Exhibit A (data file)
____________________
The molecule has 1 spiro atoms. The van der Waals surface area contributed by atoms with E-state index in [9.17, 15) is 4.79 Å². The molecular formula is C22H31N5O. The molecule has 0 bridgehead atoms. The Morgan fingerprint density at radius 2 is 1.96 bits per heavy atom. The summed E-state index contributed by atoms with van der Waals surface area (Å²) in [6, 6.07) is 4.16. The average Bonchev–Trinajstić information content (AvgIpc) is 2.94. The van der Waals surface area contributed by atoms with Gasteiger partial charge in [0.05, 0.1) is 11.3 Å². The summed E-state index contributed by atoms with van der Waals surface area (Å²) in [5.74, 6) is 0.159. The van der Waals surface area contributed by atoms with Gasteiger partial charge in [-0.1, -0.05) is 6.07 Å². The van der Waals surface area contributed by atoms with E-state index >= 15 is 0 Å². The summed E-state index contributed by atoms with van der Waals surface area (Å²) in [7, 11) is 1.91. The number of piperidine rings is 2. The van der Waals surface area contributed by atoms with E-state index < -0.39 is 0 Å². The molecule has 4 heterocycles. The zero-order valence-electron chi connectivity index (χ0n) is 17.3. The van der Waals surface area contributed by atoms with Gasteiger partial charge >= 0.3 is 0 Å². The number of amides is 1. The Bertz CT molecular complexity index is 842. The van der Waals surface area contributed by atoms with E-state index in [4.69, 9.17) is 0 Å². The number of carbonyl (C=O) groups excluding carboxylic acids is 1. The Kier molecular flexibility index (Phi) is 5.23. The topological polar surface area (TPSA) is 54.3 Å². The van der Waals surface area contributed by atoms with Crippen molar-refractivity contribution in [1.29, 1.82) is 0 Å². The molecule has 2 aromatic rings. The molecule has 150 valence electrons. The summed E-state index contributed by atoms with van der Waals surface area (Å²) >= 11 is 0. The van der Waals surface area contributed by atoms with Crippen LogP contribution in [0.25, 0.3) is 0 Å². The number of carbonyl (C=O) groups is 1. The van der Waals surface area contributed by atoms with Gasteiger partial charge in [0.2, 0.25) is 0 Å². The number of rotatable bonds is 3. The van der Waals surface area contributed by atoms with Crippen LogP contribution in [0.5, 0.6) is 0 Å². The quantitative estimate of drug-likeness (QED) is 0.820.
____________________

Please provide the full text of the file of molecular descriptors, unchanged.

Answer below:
The molecule has 1 spiro atoms. The van der Waals surface area contributed by atoms with E-state index in [9.17, 15) is 4.79 Å². The molecular formula is C22H31N5O. The molecule has 0 bridgehead atoms. The Morgan fingerprint density at radius 2 is 1.96 bits per heavy atom. The summed E-state index contributed by atoms with van der Waals surface area (Å²) in [6, 6.07) is 4.16. The average Bonchev–Trinajstić information content (AvgIpc) is 2.94. The van der Waals surface area contributed by atoms with Gasteiger partial charge in [0.05, 0.1) is 11.3 Å². The summed E-state index contributed by atoms with van der Waals surface area (Å²) in [5.74, 6) is 0.159. The van der Waals surface area contributed by atoms with Gasteiger partial charge in [-0.1, -0.05) is 6.07 Å². The van der Waals surface area contributed by atoms with E-state index >= 15 is 0 Å². The summed E-state index contributed by atoms with van der Waals surface area (Å²) in [7, 11) is 1.91. The number of piperidine rings is 2. The van der Waals surface area contributed by atoms with E-state index < -0.39 is 0 Å². The molecule has 4 heterocycles. The zero-order valence-electron chi connectivity index (χ0n) is 17.3. The van der Waals surface area contributed by atoms with Gasteiger partial charge >= 0.3 is 0 Å². The number of amides is 1. The Bertz CT molecular complexity index is 842. The van der Waals surface area contributed by atoms with E-state index in [4.69, 9.17) is 0 Å². The number of carbonyl (C=O) groups excluding carboxylic acids is 1. The Kier molecular flexibility index (Phi) is 5.23. The topological polar surface area (TPSA) is 54.3 Å². The van der Waals surface area contributed by atoms with Crippen molar-refractivity contribution in [1.29, 1.82) is 0 Å². The molecule has 2 aromatic rings. The molecule has 150 valence electrons. The summed E-state index contributed by atoms with van der Waals surface area (Å²) >= 11 is 0. The van der Waals surface area contributed by atoms with Crippen LogP contribution in [0.25, 0.3) is 0 Å². The number of carbonyl (C=O) groups is 1. The van der Waals surface area contributed by atoms with Gasteiger partial charge in [0.2, 0.25) is 0 Å². The number of rotatable bonds is 3. The van der Waals surface area contributed by atoms with Crippen LogP contribution in [0.5, 0.6) is 0 Å². The quantitative estimate of drug-likeness (QED) is 0.820.